To check the provisional arguments, I decided to undertake the 3rd phase of fieldwork in Moscow between December 2018 and January 2019. During this final field trip, I came back to the examined Moscow neighbourhood and conducted some more interviews with its residents. However, this phase aimed at researching the experiences of workers who took part in trade union activity. As far as this winter field trip coincided with long New Year celebrations in Russia, it was quite problematic to arrange meetings with potential participants. If people agreed for the interviews, our talks were long and occurred in a warm and relaxing atmosphere, sometimes over tea at the participant’s place.

Sociology PGR Colloquium

An announcement of my presentation at the colloquium. Made by Francisca Ortiz Ruiz

In February 2019, I finished collecting data and came back to Manchester being ready to move onto the next stage of data analysis. Finally, my database consisted of 53 ethnographic interviews, 155 pages of field notes, more than 550 photographs and other visual data. I was invited to present the PhD project at the PGR colloquium organized by my peers from Sociology. The process of preparation for the colloquium allowed me to build a more or less coherent visual narrative with sociological ethnography and to see that I had enough empirics for putting a puzzle together.

Data analysis

The spring semester of the 2nd year was fully dedicated to work with empirical data. First of all, interview transcripts needed anonymization and creation of an anonymization log with records about places data, which was removed or replaced by pseudonyms. I changed the names of research participants, and the names of their relatives and friends mentioned in interviews, the names of neighbourhoods, streets, and other recognizable spots, numbers of schools and house buildings, etc.

IMG_5238.JPGMy desk in the office of the Department of Sociology. Photo by Alexandrina Vanke

At the next stage, from March to July 2019, I coded all anonymized interview transcripts in NVivo 12 software. Before coding my supervisors advised me to choose three absolutely different interviews from the data set – I chose one interview from each of three fieldwork phases – and to create the initial codes, which changed slightly in the following process of coding. At the beginning, the codes looked a bit unstructured, but later I restructured them and generated child codes related to the key categories. On the one hand, the process of coding was routine and monotonous. On the other hand, coding in NVivo helped me to structure ethnographic data and create a detailed hierarchy of codes, which consists of more than 670 items now.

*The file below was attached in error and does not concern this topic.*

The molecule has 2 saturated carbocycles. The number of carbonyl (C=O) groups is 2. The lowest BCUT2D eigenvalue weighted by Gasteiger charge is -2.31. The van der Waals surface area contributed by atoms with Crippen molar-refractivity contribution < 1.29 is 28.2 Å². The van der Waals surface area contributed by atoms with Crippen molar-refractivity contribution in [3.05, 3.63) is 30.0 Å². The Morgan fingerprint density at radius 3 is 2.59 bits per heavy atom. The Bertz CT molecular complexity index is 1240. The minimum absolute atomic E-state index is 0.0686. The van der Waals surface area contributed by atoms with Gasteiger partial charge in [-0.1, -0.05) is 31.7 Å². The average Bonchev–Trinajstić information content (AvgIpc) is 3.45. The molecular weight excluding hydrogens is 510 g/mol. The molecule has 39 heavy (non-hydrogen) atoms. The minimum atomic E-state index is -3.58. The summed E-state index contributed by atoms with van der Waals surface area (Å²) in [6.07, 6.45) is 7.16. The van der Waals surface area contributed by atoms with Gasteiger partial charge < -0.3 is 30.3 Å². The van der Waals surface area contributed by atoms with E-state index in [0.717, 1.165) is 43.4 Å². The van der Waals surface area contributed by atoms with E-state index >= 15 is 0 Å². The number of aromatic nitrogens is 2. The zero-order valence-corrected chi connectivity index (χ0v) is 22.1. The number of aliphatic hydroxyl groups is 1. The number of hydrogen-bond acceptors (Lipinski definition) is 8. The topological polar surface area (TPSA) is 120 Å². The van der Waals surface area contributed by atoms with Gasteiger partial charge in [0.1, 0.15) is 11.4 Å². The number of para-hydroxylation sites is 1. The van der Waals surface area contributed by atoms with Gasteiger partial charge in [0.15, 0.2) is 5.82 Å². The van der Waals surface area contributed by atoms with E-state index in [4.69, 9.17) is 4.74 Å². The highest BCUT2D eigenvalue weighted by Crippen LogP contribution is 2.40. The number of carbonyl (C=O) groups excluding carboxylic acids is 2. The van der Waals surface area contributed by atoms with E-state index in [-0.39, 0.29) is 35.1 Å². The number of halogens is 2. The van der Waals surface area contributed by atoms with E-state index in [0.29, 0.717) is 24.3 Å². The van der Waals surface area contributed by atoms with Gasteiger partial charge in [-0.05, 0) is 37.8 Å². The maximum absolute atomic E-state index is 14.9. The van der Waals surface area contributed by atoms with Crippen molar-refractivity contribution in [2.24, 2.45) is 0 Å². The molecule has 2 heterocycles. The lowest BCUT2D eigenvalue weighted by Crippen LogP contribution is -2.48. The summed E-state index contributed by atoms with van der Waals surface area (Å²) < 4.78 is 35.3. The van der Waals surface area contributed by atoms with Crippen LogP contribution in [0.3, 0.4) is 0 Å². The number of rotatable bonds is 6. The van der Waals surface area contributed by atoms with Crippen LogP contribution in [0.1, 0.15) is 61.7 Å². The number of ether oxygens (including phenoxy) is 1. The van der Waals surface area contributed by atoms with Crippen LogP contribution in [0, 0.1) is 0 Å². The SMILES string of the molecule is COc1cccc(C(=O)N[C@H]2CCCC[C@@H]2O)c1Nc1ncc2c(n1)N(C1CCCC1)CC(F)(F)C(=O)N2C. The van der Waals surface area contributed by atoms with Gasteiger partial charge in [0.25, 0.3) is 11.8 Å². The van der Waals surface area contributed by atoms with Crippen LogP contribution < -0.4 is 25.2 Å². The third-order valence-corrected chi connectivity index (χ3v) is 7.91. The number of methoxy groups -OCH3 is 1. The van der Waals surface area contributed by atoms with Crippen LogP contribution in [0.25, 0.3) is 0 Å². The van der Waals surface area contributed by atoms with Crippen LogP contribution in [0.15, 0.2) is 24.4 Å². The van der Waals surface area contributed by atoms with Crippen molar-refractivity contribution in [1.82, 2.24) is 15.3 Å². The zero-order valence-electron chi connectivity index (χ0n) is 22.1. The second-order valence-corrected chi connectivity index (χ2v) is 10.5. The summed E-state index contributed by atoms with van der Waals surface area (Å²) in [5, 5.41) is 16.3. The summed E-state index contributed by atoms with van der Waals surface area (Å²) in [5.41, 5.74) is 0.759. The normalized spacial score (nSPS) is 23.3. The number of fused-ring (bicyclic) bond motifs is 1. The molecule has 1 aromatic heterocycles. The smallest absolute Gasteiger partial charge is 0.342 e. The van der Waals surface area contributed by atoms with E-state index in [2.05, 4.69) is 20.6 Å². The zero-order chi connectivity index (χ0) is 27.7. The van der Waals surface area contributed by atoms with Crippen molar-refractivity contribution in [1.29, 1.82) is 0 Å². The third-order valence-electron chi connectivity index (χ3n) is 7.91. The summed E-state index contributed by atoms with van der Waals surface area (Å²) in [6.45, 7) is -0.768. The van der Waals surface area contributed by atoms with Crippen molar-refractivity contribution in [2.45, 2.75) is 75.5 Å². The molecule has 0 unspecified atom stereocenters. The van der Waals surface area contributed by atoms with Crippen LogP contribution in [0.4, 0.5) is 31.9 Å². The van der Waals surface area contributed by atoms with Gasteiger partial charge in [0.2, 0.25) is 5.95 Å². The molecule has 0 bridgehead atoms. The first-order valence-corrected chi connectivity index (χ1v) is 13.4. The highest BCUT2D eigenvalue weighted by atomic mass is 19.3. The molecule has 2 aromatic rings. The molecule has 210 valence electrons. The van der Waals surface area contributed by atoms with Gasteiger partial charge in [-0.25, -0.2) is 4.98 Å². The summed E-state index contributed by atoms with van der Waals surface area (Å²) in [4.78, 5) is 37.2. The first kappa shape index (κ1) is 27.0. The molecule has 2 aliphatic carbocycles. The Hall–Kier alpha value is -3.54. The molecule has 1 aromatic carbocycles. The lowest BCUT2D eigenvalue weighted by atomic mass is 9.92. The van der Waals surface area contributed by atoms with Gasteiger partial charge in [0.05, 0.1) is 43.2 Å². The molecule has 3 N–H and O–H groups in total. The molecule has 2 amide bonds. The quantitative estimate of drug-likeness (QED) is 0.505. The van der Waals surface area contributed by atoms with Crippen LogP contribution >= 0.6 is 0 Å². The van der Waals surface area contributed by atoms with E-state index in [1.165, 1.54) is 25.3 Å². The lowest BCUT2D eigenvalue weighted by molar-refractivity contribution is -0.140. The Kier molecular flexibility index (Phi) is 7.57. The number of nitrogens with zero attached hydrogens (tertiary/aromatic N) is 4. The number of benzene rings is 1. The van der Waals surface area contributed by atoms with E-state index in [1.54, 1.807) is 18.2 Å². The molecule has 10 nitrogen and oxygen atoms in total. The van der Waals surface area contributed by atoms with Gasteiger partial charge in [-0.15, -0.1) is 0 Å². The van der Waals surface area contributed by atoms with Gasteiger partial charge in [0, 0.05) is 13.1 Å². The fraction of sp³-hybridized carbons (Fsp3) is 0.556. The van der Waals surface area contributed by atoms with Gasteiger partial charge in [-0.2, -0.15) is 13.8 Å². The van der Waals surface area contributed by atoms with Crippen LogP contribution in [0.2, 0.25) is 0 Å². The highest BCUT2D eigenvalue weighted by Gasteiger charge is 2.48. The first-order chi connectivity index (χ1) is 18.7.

I generated some codes ‘bottom-up’ from empirical data and some codes ‘top-down’ by keeping in mind theory. Now it is clear that coding in NVivo was the first step toward bridging empirical data with theory, theory with empirical data in my PhD research. Emotions were also there. While rereading interviews, I was sometimes weeping, sometimes laughing. Well, the everyday life of workers in Russia is really hard, but there is also a place for humour and resilience.

IMG_5698Presenting PhD research at the BSA conference. Photo by Francisca Ortiz Ruiz

In April I presented the intermediated results of data analysis at the Annual Conference of the British Sociological Association which took place in Glasgow. May and June were fully spent on preparing a field report and other research documents for the annual review. In the field report, I tried to write a sociological ethnography – which was not easy for me – and figured out how the empirical chapters of the thesis may look like. At the end of the 2nd year of the PhD I presented the field report at the annual review. The reviewer gave me insightful feedback on empirical research and helpful advice on the theoretical framework. Inspired by the stimulating discussion at the annual review, I am looking forward to moving onto the next stage and starting writing the thesis.